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Billy Tauzin

In the end, the consummate Washington dealmaker did one deal too many, said David Kirkpatrick and Duff Wilson in The New York Times. Billy Tauzin, the former Louisiana Democrat-turned-Republican congressman who quit the House in 2004 to become chief lobbyist for the pharmaceutical industry, left that post last week, “amid complaints from drugmakers that he bargained away their profits too cheaply.” He fatally miscalculated, say his critics, by assuming that health-care reform was “all but inevitable,” and that the industry should support it in exchange for concessions on drug pricing.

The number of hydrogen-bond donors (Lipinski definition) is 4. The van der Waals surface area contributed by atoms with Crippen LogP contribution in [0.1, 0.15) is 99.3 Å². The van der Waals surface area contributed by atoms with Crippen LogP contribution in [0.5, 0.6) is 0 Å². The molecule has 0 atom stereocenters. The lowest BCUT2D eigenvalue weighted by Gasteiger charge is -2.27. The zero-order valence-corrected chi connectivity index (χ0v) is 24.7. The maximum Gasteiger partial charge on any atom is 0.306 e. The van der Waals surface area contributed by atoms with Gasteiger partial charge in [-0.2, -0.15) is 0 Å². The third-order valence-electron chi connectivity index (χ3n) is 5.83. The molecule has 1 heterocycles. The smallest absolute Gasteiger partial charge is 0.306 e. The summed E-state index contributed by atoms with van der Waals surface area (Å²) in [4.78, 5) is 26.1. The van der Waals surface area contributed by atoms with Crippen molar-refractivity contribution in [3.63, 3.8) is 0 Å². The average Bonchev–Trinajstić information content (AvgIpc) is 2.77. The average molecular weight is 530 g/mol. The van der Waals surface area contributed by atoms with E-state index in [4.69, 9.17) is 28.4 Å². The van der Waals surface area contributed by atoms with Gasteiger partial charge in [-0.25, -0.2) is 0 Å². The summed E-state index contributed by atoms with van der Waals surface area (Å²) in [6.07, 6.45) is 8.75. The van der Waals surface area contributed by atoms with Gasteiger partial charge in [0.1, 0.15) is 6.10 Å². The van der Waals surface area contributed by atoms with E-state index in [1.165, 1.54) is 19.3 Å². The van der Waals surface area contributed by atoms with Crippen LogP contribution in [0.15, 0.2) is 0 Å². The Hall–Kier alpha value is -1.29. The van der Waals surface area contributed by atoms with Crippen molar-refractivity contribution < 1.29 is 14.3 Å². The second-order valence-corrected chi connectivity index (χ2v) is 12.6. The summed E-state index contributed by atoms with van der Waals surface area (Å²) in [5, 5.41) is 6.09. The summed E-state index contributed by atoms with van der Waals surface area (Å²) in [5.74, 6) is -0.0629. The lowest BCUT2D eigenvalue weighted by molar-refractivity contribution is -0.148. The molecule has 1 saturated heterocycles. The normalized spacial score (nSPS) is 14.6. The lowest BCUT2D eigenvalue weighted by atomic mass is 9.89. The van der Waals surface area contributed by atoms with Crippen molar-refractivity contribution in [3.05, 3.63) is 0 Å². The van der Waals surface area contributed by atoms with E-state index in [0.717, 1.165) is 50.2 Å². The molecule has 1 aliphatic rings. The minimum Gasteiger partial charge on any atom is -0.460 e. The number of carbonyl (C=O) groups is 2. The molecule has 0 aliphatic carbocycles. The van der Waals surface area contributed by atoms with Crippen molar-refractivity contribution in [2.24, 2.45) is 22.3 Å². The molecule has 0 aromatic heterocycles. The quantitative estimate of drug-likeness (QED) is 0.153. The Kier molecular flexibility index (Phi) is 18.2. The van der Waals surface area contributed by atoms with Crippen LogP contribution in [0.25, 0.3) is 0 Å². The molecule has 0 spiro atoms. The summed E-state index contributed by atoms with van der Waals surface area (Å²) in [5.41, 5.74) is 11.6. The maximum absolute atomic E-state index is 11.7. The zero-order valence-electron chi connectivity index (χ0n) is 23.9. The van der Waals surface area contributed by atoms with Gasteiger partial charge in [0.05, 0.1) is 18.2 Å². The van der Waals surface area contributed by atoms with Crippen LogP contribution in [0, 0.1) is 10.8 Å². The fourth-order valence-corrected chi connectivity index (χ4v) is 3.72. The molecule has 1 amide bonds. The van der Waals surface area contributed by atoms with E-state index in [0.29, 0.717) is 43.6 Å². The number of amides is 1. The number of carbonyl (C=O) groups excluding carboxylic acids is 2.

The real surprise is that Tauzin, 66, lasted as long as he did, said Matthew Arnold in the industry newsletter Medical Marketing and Media. During his tenure, he “hammered out voluntary codes” on advertising, clinical trials, and professional conduct—“no simple task given sharp divisions among industry leaders.” But his greatest success may have come when he “helped to reconcile the group with the reigning Democrats and secured a seat at the table ahead of the health-care-reform push.” That success was short-lived, however. “An anti-reform faction” among the drugmakers now seems to have the upper hand.

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